Nevertheless, he’s a UFA and isn’t sound enough in all three zones to be worth bringing back.
Richards’ struggles aren't exactly a secret. The two-way center is one of the Kings’ most pivotal figures, yet he was one of their greatest disappointments this season.
Despite a pass-first mentality, he hasn’t registered an assist in 22 games. Overall, he hasn’t notched a point in nine contests and finished with a modest 41 points in 82 games.
Sure, L.A.’s system isn’t offense-friendly (ranked 26th in goals per game), but a top-six center of Richards' quality should be closer to 50-55 points than 40 in a single season.
He’s clearly lost a step and is no longer a punishing hitter, either—at least in the regular season.
Richards’ great start to the year (27 points in 32 games, plus-six) was followed by a pitiful stretch that saw him muster a paltry 14 points in 50 games along with a minus-12 rating. He was also on the ice for the most even-strength goals against among Kings forwards while receiving favorable zone starts.
When he’s engaged and has a spring in his step, he’s still a terror on the ice. That’s just a much rarer sight these days.
He’ll have to prove his value in the playoffs to not write the entire year off as a flop. Thankfully, his impressive postseason history suggests he may elevate his game when it matters most.
Matt Greene’s situation isn’t far removed from Mitchell’s. They’re a pair of aging UFA blueliners who are now burdened by physical limitations.
This is especially concerning for Greene, who is typically the most intimidating Kings defenseman, licking his chops at the opportunity to bury opposing forwards along the boards and in front of his net.
That’s not as easy when your body won’t let you get there.
Now less mobile, Greene has been getting caught in no man’s land—neither close enough to smother the opposition at the source nor far back enough to defend the slot.
However, his win-at-all-costs mentality remains very palpable in the Kings’ game when he’s around. He forces the opposition to earn its ice and is always willing to pinch at the offensive blue line in order to extend shifts in the offensive zone.
This active, bracing approach to the game explains his high on-ice Corsi in spite of mediocre skill—he ensures that the puck doesn’t leave the opposition’s end, granting his teammates further chances to make plays.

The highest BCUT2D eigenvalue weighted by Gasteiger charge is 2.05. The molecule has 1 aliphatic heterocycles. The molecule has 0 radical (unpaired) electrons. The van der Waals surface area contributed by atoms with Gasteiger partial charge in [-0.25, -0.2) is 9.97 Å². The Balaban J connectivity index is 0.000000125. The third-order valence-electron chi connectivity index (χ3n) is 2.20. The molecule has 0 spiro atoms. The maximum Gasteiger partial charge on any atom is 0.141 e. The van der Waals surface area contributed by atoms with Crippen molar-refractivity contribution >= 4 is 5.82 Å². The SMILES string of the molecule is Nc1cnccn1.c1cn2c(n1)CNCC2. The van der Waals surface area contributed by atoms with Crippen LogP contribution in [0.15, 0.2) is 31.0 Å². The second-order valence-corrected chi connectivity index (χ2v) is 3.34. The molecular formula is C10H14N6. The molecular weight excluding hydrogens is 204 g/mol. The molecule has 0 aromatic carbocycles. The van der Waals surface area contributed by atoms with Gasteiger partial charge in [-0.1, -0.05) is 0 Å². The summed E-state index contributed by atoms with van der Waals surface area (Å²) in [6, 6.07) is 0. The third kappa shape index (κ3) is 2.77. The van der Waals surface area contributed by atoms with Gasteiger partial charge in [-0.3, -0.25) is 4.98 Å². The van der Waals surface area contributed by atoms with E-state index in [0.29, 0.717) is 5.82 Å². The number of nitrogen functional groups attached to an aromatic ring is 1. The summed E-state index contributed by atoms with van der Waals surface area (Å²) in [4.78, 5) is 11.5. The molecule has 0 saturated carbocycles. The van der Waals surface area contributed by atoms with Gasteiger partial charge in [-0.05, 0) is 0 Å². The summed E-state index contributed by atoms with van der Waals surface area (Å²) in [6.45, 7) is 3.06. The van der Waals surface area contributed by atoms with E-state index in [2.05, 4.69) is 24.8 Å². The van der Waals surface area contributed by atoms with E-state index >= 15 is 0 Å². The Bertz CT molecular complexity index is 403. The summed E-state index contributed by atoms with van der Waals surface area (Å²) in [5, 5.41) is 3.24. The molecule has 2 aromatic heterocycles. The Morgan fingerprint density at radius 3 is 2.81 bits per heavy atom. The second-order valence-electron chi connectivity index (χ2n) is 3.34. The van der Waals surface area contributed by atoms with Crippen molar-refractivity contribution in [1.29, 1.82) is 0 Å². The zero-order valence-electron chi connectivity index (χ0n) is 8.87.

There’s no glossing over his regressing overall performance, though. He’s not as effective with or without the puck and likely only has one good playoff run left in him.
Jake Muzzin is the picture of inconsistency.
One night, he’ll dominate opponents physically, put forth stout defense and appear threatening on the attack. The next night, he’ll panic due to the opposition’s forecheck, lose his man in coverage and have every shot he attempts blocked.
The ceiling is very high here, but it’s not clear whether he’ll ever reach it.
Muzzin sports a solid frame (6’3”, 215 lbs) and his possession stats are incredible. He also wasn’t a complete disaster on the top pair next to Drew Doughty, who saw the toughest quality of competition among Kings defensemen.
However, the 25-year-old still suffers from unforced turnovers and has trouble getting his shot by blockers.
If Muzzin can display a steadier game and develop a smarter shot selection, he’ll become a staple on L.A.’s back end.
In terms of pure offensive instincts, Tyler Toffoli might be third on the team behind Anze Kopitar and Marian Gaborik.
Sure, he looks to shoot quite often, but his vision and passing are criminally underrated.
Unfortunately, the other areas of his game need work. Though the effort’s there, the freshman is easily muscled off the puck and is too weak along the wall to clear the zone with opponents on his back.
As an offense-first player, he doesn’t need to be a two-way force, but he does need to pay attention to the details of the game to thrive in Sutter’s system.
Moreover, he’s going through an extended slump (12 points in his last 40 games), and with his drop in confidence have come a slew of poor, risky decisions that run counter to L.A.’s puck possession.
The 21-year-old will need to tighten up his game to see a decent amount of action in the playoffs. His current play has pushed him down from the second to the fourth line.
Showing improvement on defense and the forecheck, Kyle Clifford had a solid year.
His goals-against average per 60 minutes ranked second among Kings forwards and he passed the eye test by keeping a tight gap on his assignment for much of the season.
He was also solid in his minutes on the penalty kill.
Despite reaching and hitting the opposition on the forecheck with great frequency, though, he wasn’t effective enough on the cycle when he did retrieve the puck. He doesn’t seem to understand leverage, often leaving the puck exposed or his body in a position to get knocked off possession.
Also, he’s four years into his NHL career and his single-season high is seven goals. He notched three goals and five assists in 2013-14. It doesn’t appear as though he’ll blossom into anything more than a nice energy-line player.
Another promising rookie, Pearson struggled mightily during his first call-up. He managed only two points and a minus-two rating in his first 18 regular-season contests and appeared lost from a positioning standpoint.